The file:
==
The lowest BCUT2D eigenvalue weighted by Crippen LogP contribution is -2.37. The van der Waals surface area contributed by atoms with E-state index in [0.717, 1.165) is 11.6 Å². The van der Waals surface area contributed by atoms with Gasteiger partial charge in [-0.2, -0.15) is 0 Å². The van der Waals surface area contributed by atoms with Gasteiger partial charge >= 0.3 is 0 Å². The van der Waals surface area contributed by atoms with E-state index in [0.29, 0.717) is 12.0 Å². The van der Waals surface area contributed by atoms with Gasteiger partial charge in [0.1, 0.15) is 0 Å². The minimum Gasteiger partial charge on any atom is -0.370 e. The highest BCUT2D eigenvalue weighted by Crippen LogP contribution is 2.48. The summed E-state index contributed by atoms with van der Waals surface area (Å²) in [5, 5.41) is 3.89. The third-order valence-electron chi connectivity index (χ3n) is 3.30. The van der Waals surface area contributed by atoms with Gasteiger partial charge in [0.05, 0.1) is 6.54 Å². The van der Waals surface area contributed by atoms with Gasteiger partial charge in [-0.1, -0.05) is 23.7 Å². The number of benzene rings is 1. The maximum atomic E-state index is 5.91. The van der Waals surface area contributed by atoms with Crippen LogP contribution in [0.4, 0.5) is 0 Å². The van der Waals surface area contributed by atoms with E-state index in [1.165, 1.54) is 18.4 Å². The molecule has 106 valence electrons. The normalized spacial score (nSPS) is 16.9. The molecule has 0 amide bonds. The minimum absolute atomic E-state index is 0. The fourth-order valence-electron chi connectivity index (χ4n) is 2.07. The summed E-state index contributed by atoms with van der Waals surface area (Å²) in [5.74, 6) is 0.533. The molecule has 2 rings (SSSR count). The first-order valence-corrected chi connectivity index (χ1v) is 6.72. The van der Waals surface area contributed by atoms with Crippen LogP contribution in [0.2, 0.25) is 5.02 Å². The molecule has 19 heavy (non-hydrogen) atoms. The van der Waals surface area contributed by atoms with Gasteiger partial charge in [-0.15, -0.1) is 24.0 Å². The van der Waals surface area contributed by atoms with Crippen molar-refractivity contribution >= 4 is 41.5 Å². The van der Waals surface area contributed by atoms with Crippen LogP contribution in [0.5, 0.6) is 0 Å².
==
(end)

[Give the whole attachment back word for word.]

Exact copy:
The lowest BCUT2D eigenvalue weighted by Crippen LogP contribution is -2.37. The van der Waals surface area contributed by atoms with E-state index in [0.717, 1.165) is 11.6 Å². The van der Waals surface area contributed by atoms with Gasteiger partial charge in [-0.2, -0.15) is 0 Å². The van der Waals surface area contributed by atoms with Gasteiger partial charge >= 0.3 is 0 Å². The van der Waals surface area contributed by atoms with E-state index in [0.29, 0.717) is 12.0 Å². The van der Waals surface area contributed by atoms with Gasteiger partial charge in [0.1, 0.15) is 0 Å². The minimum Gasteiger partial charge on any atom is -0.370 e. The highest BCUT2D eigenvalue weighted by Crippen LogP contribution is 2.48. The summed E-state index contributed by atoms with van der Waals surface area (Å²) in [5, 5.41) is 3.89. The third-order valence-electron chi connectivity index (χ3n) is 3.30. The van der Waals surface area contributed by atoms with Gasteiger partial charge in [0.05, 0.1) is 6.54 Å². The van der Waals surface area contributed by atoms with Gasteiger partial charge in [-0.1, -0.05) is 23.7 Å². The number of benzene rings is 1. The maximum atomic E-state index is 5.91. The van der Waals surface area contributed by atoms with Crippen LogP contribution in [0.4, 0.5) is 0 Å². The van der Waals surface area contributed by atoms with E-state index in [1.165, 1.54) is 18.4 Å². The molecule has 106 valence electrons. The normalized spacial score (nSPS) is 16.9. The molecule has 0 amide bonds. The minimum absolute atomic E-state index is 0. The fourth-order valence-electron chi connectivity index (χ4n) is 2.07. The summed E-state index contributed by atoms with van der Waals surface area (Å²) in [5.74, 6) is 0.533. The molecule has 2 rings (SSSR count). The first-order valence-corrected chi connectivity index (χ1v) is 6.72. The van der Waals surface area contributed by atoms with Crippen LogP contribution in [0.2, 0.25) is 5.02 Å². The molecule has 19 heavy (non-hydrogen) atoms. The van der Waals surface area contributed by atoms with Gasteiger partial charge in [-0.15, -0.1) is 24.0 Å². The van der Waals surface area contributed by atoms with Crippen molar-refractivity contribution >= 4 is 41.5 Å². The van der Waals surface area contributed by atoms with Crippen LogP contribution in [0.5, 0.6) is 0 Å².